• The Activity Dependency Matrix (Chapter 19) is a collection of activity dependency charts for the development steps. This matrix shows at a glance which activities in each step can be performed concurrently. It should be used to determine workflow and task assignments for project team members.
  • The Task/Subtask Matrix (Chapter 20) itemizes all pertinent tasks, and in some cases subtasks, for all the major activities under each step. This matrix should be used to prepare the work breakdown structure for the project plan. You can customize (expand or reduce) the tasks and subtasks on an as-needed basis for individual projects.
  • The Practical Guidelines Matrix (Chapter 21) presents three subsections for each development step: Dos, Don'ts, and Tips and Rules of Thumb. Dos point out best practices for the development steps, and Don'ts instruct you how to avoid traps and pitfalls. Tips and Rules of Thumb are our personal collection of experiences over several decades of developing cross-organizational decision-support applications.

How to Use This Book

We suggest that all core members of the BI project team make use of this book as follows.

  1. First, read all the chapters in Part I to gain an overall understanding of all the components of BI decision-support development.
  2. Next, compare your own BI project scope and requirements to the topics in the book. Use the discussions in the chapters to decide which specific development steps apply to your project.
  3. Go to Part II of the book and look up the entry and exit criteria for the steps you selected. Be sure that you have the prerequisites to implement your development approach and that you have a clear understanding of what it takes to move forward.
  4. Put your project plan together for the steps you have chosen by consulting the activity dependency figures and by using the tasks and subtasks listed in Part II. To kick-start your project, you may want to customize one of the work breakdown structures in the Appendix and on the enclosed CD to fit your needs.
  5. Use the matrices in Part II to help guide your development work throughout the project. You can cut and paste required activities and tasks from the CD into your customized project plan.

Who Should Read This Book

Segments of this book should be read and referenced by every member of the BI project team, including business representatives. It is important that all project participants understand "the big picture" and how they and their roles fit into it. This also applies to third-party consultants, who can fill any technical role on the project team. Understanding this larger view of the project and its development effort is essential in maintaining a level of enthusiasm and cooperation necessary for the team. Below we spotlight team members' roles and provide lists of the most useful and applicable chapters for each specific role.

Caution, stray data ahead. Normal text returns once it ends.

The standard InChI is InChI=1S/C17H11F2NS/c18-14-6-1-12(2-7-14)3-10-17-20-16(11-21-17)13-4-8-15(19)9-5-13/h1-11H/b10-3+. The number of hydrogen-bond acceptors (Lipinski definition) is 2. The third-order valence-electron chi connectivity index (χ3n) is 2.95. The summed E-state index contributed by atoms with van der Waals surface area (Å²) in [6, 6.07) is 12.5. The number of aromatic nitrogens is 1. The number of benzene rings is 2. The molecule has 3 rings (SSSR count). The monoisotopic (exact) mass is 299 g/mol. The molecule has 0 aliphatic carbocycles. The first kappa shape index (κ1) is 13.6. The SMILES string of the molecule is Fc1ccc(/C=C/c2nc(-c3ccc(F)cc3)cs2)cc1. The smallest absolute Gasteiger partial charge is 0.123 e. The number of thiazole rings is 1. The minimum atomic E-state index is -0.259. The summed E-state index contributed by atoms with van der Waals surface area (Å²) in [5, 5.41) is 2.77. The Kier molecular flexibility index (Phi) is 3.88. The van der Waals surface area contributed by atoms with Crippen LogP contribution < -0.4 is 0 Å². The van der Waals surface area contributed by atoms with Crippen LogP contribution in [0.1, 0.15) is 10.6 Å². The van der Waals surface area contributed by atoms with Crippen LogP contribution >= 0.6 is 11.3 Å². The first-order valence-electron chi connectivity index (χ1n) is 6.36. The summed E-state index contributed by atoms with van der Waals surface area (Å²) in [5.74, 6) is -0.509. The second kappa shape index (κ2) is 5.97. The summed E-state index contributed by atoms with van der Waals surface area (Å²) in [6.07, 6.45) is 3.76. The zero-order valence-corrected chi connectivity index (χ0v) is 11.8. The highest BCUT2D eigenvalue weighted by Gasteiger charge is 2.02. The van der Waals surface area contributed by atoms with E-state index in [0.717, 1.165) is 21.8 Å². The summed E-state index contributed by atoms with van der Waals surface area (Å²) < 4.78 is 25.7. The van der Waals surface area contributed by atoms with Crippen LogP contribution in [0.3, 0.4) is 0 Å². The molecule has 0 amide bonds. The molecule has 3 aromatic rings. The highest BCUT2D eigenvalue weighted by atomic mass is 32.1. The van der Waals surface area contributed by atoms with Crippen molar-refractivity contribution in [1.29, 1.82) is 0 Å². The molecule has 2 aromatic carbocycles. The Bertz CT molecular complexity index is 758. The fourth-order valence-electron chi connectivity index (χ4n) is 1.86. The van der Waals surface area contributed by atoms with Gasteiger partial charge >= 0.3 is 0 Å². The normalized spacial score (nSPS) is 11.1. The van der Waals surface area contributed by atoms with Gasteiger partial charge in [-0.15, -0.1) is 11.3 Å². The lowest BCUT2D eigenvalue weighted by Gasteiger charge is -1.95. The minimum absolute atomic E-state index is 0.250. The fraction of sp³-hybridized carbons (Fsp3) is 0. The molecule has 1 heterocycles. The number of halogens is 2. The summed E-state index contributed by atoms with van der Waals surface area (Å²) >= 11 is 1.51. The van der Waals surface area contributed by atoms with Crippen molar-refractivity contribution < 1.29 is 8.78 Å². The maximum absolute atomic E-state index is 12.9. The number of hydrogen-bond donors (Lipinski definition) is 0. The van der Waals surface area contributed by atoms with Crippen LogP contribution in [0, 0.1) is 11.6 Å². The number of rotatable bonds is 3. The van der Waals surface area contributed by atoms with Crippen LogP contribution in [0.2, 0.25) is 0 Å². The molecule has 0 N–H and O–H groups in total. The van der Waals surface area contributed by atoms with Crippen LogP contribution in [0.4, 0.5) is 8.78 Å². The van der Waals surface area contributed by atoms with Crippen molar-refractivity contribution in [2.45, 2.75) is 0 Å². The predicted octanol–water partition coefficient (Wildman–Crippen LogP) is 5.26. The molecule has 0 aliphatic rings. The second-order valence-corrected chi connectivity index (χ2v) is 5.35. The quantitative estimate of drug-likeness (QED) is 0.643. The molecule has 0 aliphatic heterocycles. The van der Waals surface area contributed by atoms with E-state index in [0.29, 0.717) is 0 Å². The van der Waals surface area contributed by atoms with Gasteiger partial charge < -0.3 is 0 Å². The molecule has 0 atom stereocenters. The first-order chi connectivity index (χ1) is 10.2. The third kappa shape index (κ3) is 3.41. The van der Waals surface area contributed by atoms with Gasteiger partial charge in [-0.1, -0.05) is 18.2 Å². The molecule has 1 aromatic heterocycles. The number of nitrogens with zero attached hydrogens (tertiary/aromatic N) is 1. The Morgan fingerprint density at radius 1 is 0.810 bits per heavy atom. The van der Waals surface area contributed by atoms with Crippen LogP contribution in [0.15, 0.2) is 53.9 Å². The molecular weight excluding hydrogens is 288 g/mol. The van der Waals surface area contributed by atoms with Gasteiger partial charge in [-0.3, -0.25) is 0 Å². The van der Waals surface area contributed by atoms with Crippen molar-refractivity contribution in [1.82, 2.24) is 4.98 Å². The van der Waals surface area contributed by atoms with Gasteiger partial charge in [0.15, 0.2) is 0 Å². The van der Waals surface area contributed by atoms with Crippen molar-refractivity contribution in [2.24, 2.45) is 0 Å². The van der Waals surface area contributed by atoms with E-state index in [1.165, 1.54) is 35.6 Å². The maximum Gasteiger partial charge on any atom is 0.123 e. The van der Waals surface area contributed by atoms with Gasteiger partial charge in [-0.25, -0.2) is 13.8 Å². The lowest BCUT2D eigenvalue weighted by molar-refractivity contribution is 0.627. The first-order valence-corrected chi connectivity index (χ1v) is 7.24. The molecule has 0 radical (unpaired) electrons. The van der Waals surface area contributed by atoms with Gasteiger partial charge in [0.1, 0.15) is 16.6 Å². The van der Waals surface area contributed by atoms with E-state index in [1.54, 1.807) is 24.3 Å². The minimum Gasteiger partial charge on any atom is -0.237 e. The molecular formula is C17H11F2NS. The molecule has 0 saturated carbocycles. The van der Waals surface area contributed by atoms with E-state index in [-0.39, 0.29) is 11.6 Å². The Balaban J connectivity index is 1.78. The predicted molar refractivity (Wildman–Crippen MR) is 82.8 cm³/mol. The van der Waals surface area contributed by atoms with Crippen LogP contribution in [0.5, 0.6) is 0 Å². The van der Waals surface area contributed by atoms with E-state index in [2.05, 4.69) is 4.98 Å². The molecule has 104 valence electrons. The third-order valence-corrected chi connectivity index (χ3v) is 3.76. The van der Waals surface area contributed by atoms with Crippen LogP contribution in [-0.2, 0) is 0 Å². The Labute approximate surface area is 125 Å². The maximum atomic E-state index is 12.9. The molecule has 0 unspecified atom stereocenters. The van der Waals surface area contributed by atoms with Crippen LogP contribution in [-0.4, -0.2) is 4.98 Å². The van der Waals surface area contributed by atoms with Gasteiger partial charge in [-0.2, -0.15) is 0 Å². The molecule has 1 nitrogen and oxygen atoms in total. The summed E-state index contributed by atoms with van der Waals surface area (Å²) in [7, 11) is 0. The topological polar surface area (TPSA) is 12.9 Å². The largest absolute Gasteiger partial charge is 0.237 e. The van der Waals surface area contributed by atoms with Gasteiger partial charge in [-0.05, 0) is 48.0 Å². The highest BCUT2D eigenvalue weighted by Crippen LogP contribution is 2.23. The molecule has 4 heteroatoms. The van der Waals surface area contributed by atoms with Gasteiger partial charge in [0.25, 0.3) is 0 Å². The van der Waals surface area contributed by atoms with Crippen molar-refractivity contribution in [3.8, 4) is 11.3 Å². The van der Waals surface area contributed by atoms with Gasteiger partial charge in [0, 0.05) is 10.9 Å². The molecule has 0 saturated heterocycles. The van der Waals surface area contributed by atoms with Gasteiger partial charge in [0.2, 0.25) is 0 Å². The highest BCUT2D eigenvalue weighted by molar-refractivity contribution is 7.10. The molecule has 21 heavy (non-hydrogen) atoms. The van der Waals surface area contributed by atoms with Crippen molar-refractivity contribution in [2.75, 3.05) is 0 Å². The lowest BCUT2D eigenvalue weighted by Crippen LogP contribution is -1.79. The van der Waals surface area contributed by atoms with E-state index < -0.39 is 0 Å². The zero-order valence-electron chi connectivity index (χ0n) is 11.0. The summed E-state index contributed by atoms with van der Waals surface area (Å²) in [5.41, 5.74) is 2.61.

Business Representatives

Although the development steps are technical in nature, business representatives involved in BI projects must understand what activities need to occur during the development effort. Business representatives are expected to participate as full-time members of the project's core team, and some of the activities described in this book will be assigned to them. Table P.1 lists chapters of particular interest to business representatives.

Table P.1. Chapters for Business Representatives
Guide to the Development Steps
Step 1: Business Case Assessment
Step 2: Enterprise Infrastructure (See especially the Nontechnical Infrastructure section.)
Step 3: Project Planning
Step 4: Project Delivery Requirements
Step 5: Data Analysis
Step 6: Application Prototyping
Step 7: Meta Data Repository Analysis
Step 9: Extract/Transform/Load (ETL) Design
Step 13: Data Mining
Step 16: Release Evaluation

Business Sponsors

Although business sponsors are not directly involved in the daily development effort, they should make frequent checks on the health of the project as well as the project team. In order to do this, business sponsors must have a comprehensive, high-level understanding of the effort. Table P.2 lists the chapters recommended for business sponsors.